By Armand Diaz, PhD
There’s something odd about writing a review of a book of book reviews, and all the more so because two of my books are among the reviews (one is apparently destined to become a classic, in O’Reilly’s opinion – although I’m still waiting). So let me begin with a simple, comprehensive statement:
I wish I had had The Ultimate Book of Astrology Books a long time ago.
Many times, I have walked into an Astrology/New Age bookstore or to the sprawling bookstores at conferences, excited by the galaxy of astrology books available. It often happened, however, that I found myself confronted by too many choices. Which books were really worth the investment of my money, and, more importantly, my time? Frequently, I left with books that I never read beyond more than a few pages. Sometimes, I left discouraged and overwhelmed, with no books at all.
Michael O’Reilly has provided a solution that will help astrologers, students, and those with an interest in astrology to sort through decades of books on astrology. The book includes 334 of his reviews for the late Dell Horoscope Magazine over the course of 27 years, right into 2020. It doesn’t include all of the astrology books published during the nearly three decades that he was writing for Dell (he missed one of mine), but the book includes many reviews on diverse topics in astrology.
For those looking to get started reading in astrology, the book is indispensible. It will guide you through beginner’s books, and then help you to find a good read on topics of interest as you progress in your learning. But the book itself is a great resource in astrology, and you can become acquainted with many topics just by reading Mr. O’Reilly’s reviews. His style of review writing includes a summary of the material presented in the book, as well as contextualization of the book in the astrology universe.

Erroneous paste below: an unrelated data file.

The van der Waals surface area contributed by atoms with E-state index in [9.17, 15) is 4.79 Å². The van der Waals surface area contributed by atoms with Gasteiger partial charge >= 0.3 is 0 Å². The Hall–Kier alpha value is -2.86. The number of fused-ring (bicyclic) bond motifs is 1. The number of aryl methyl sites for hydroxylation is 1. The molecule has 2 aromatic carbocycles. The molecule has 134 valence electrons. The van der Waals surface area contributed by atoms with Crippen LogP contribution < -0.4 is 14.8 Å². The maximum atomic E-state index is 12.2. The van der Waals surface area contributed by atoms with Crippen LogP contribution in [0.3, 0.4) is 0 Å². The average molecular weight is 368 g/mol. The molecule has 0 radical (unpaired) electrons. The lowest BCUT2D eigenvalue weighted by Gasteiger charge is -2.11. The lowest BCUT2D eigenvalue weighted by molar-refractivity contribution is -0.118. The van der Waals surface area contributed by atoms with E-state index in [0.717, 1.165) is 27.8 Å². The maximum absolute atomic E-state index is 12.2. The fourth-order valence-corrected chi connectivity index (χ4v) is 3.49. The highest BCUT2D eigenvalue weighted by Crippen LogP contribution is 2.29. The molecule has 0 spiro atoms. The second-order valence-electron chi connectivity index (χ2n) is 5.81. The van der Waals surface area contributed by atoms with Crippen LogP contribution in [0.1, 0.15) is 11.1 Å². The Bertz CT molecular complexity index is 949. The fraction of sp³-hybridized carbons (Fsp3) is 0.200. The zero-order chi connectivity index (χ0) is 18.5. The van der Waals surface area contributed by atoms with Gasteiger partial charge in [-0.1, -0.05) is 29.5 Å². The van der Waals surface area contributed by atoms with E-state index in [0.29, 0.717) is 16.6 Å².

Those of us with more experience will certainly appreciate the author’s approach to astrology reviews, as he makes it easy to decide which book(s) on a given subject are right for the reader. The organization of the book is wonderful, as it is divided into areas as broad as Psychological Astrology and as narrow as Eclipses. There is also an author index in the back, which is helpful if you want to read up on a particular author.
I get the feeling that Michael O’Reilly didn’t review books that he didn’t like at least a little, and his criticism is gentle. While that may suggest that he doesn’t maintain objectivity, the actual effect is to give us reviews of 334 astrology books that are of at least satisfactory quality.
Astrology is a field without a centralized database, a library, or even a comprehensive card catalog. To know what was or is going on in astrology is a difficult task, but The Ultimate Book of Astrology Books makes that task much easier. It is a guide not only to astrology books, but also to understanding astrology as a discipline in all its complexity.
The book is available in paperback and in a Kindle edition. The latter is less expensive and easier on your arms. The paperback is heavy and more costly, but perhaps more functional. For those of us who prefer to skip from topic to topic and author to author, it is easier to flip paper pages. Few people will read the book from cover to cover, but don’t underestimate how much of it you’ll get through once you get started. It’s fun to revisit books you’ve read, and to explore those you’re curious about.
Either way, Kindle or paperback, if you’re reading this review, you have enough interest in astrology to get this book. Even if you’re not shopping for astrology literature, The Ultimate Book of Astrology Books is in itself a very good read.
About the author
Category: Book Reviews